What’s the other key trait that distinguishes “effective leaders” from “typical leaders”?

Another characteristic we’ve discovered in the most effective leaders is they believe they can! This is not an unbridled optimism, but it is a boundless belief in their personal ability to affect positive change. Our psychologist friends would call this an internal locus of control.

How might an effective leader demonstrate care to their teams during the crisis?

In my book Win the Heart, I outline four elements required for a person to feel cared for. All apply in pre- and post-COVID-19.

Connection – Stay connected. Yes, it is harder today, but never more important. I have made this part of my “shelter in place” daily routine. Who can you connect with today?

Affirmation – People want and need to feel seen and valued. Look for ways to affirm them and their value as a person. Again, you may find this difficult under our current circumstances, but this is vital. Many people are anxious about the future – their health, their loved ones, their finances, their job. Who can you affirm and encourage today?

Responsibility – Sharing real responsibility has always been a great way to demonstrate trust, but is often overlooked as a way to raise someone’s level of care for their work. What work, or better yet, what decision, can you delegate to someone today?

Environment – This is a broad category reflecting everything from physical and psychological safety to the proper tools and training required for the task at hand. In today’s world, many of our organizations are cutting expenses, as we should. However, are there any tools or resources you can provide for remote work that might prove helpful? When leaders enhance the work environment, it communicates care.

Bottom line: When leaders and organizations provide the elements of CARE, people care more.

What should leaders be doing right now to stay focused on what matters most / in the future?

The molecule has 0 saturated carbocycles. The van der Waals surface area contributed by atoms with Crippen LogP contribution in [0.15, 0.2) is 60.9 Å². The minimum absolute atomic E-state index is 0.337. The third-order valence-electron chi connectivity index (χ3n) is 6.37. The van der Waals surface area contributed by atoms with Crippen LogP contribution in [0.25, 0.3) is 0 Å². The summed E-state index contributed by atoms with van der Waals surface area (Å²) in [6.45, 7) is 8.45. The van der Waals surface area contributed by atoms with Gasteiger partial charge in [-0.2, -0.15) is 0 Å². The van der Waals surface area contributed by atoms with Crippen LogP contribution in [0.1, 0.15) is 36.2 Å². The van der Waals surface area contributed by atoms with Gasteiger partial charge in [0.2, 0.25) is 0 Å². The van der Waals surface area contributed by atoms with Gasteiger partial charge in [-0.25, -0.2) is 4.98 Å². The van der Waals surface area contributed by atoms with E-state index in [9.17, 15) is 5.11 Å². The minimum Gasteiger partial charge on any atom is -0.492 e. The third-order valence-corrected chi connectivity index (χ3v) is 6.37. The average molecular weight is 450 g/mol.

A: My advice is to do what the best leaders always do: stay grounded in the things that will not change — your brand’s purpose, vision, values— and hold the rest loosely. As my friend Jim Collins popularized years ago: protect the core and stimulate progress.

What resources can leaders tap into right now?    

Please don’t overlook your own team members. We are seeing unprecedented levels of creativity and innovation within our own team. If you have a coach, use them. If you don’t and now doesn’t feel like the time to hire one, consider creating a peer learning group. I am part of a group that’s been meeting twice a month for over twenty years. Our topic for two decades? Leadership. We’ve conducted our last two meetings via Zoom. The only thing required is a few folks willing to get together with the explicit intent to help each other grow. It’s been a game-changer for me.

Read all the books you can. If reading is not your thing, use Audible. Pick an area you want to know more about and dig in.

“This is a defining moment for leaders to steward their organizations, themselves and their families through a crisis of this magnitude and come out stronger on the other side.”


Your team may have never needed your leadership more than they do right now. Yes, there is probably a lot you don’t know. However, even when you cannot provide certainty (and who can at this point?) you can always provide clarity. Be clear on what you stand for, be clear on what you believe in, be clear on what you can and cannot control, be clear on how much you really do care about your team, and finally, be clear on your intent to use this crisis to emerge stronger than you were before.

For over 40 years Mark has served Chick-fil-A, their Operators, and leaders around the world elevate their performance.  You can learn more about him and see his latest thinking on his website

Read more perspectives on leading at a time of crisis here